I succeeded in reducing my anxiety level in subsequent years, when I hung the course on a “world systems/political economy” framework. I began the semester by asking how it was that the somewhat different cultures of China, Japan and Korea responded to the differing strategies employed by the Western powers (and later the “exceptional” Japan) to colonize them. This gave the course a thematic unity it had always lacked. I had students read some essays by Immanuel Wallerstein to start; then a little Frances Moulder (Japan, China and the Modern World Economy); Phillip Huang/Victor Lippit (The Development of Underdevelopment in China); and Bruce Cumings (“The Origins and Development of the Northeast Asian Political Economy” in The Political Economy of the New Asian Industrialization), to supplement their more substantive background readings in each society. We discussed the “traditional” (nineteenth-century) baseline economic circumstances of each society, and then went on to examine the distinctive niches each came to occupy as they responded to the challenges posed by absorption into the developing world system. By the time we got to Korea in the final third of the semester, they had the routine down pretty well.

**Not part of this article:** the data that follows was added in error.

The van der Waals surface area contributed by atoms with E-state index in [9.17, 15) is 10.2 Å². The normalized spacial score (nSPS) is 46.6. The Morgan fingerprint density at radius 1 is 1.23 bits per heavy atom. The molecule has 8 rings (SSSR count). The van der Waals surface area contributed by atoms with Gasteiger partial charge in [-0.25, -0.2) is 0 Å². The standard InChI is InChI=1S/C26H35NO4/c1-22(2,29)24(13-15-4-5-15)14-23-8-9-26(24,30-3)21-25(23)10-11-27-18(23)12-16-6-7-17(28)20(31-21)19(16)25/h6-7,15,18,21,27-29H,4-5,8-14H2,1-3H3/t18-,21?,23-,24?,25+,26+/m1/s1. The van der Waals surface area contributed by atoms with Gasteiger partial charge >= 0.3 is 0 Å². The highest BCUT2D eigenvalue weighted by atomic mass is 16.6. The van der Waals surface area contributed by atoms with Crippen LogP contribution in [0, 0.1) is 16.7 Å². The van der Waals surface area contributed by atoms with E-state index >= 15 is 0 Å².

Some years later, in adapting the survey course to a graduate M.A. seminar setting (EASC 592), I experimented with assigning ethnographies (community case studies) as the basic building blocks of the course. Here once again, I started off with a dose of Wallerstein, then dealt with China, Japan and Korea through paired case studies, one urban/industrial, one rural/ agricultural ethnography for each country.
For Japan, we read:
Industrial: Michael Cusamano, Japan’s Automobile Industry: A Comparison of Nissan and Toyota;
Agricultural: Ronald Dore, Shinohata;
Industrial: Roger Janelli, Making Capitalism: The Social and Cultural Construction of a South Korean Conglomerate;
Agricultural: Vincent Brandt, A Korean Village (just to avoid using a second book by Janelli, such as his Ancestor Worship and Korean Society, which is also quite suitable).
Industrial: Bill Purvis, Barefoot in the Boardroom
Eric Harwit, China’s Automobile Industry (also works quite well in comparison with Cusamano, above);
Ian Skoggard, The Indigenous Dynamic in Taiwan’s Postwar Development (a study of the Taiwan shoe industry, and also quite suitable).
Agricultural: Anita Chan, et al., Chen Village, recently replaced by my own work, The Artisans and Entrepreneurs of Dongyang County: Economic Reform and Flexible Production in China.